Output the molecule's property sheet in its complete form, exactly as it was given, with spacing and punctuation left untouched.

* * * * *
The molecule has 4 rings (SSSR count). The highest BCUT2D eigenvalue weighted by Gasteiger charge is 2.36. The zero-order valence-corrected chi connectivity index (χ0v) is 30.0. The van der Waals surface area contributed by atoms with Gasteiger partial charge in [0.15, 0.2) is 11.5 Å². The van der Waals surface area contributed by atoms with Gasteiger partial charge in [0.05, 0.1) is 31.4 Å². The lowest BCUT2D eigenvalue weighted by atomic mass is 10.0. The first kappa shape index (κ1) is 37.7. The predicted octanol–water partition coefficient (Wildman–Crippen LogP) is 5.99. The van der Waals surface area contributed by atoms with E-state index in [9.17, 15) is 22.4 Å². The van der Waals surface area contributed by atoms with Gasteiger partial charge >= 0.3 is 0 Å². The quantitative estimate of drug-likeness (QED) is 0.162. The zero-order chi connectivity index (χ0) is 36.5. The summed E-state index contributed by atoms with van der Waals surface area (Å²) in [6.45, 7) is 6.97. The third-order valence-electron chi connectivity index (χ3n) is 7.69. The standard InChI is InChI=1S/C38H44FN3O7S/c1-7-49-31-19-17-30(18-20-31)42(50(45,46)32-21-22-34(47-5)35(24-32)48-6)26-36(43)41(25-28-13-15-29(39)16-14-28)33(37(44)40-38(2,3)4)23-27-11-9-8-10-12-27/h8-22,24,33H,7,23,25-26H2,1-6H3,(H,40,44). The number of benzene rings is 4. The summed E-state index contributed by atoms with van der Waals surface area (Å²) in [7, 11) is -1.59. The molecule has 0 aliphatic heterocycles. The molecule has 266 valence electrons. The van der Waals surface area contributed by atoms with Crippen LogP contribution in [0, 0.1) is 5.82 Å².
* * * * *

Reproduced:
The molecule has 4 rings (SSSR count). The highest BCUT2D eigenvalue weighted by Gasteiger charge is 2.36. The zero-order valence-corrected chi connectivity index (χ0v) is 30.0. The van der Waals surface area contributed by atoms with Gasteiger partial charge in [0.15, 0.2) is 11.5 Å². The van der Waals surface area contributed by atoms with Gasteiger partial charge in [0.05, 0.1) is 31.4 Å². The lowest BCUT2D eigenvalue weighted by atomic mass is 10.0. The first kappa shape index (κ1) is 37.7. The predicted octanol–water partition coefficient (Wildman–Crippen LogP) is 5.99. The van der Waals surface area contributed by atoms with E-state index in [9.17, 15) is 22.4 Å². The van der Waals surface area contributed by atoms with Gasteiger partial charge >= 0.3 is 0 Å². The quantitative estimate of drug-likeness (QED) is 0.162. The zero-order chi connectivity index (χ0) is 36.5. The summed E-state index contributed by atoms with van der Waals surface area (Å²) in [6.45, 7) is 6.97. The third-order valence-electron chi connectivity index (χ3n) is 7.69. The standard InChI is InChI=1S/C38H44FN3O7S/c1-7-49-31-19-17-30(18-20-31)42(50(45,46)32-21-22-34(47-5)35(24-32)48-6)26-36(43)41(25-28-13-15-29(39)16-14-28)33(37(44)40-38(2,3)4)23-27-11-9-8-10-12-27/h8-22,24,33H,7,23,25-26H2,1-6H3,(H,40,44). The number of benzene rings is 4. The summed E-state index contributed by atoms with van der Waals surface area (Å²) in [7, 11) is -1.59. The molecule has 0 aliphatic heterocycles. The molecule has 266 valence electrons. The van der Waals surface area contributed by atoms with Crippen LogP contribution in [0, 0.1) is 5.82 Å².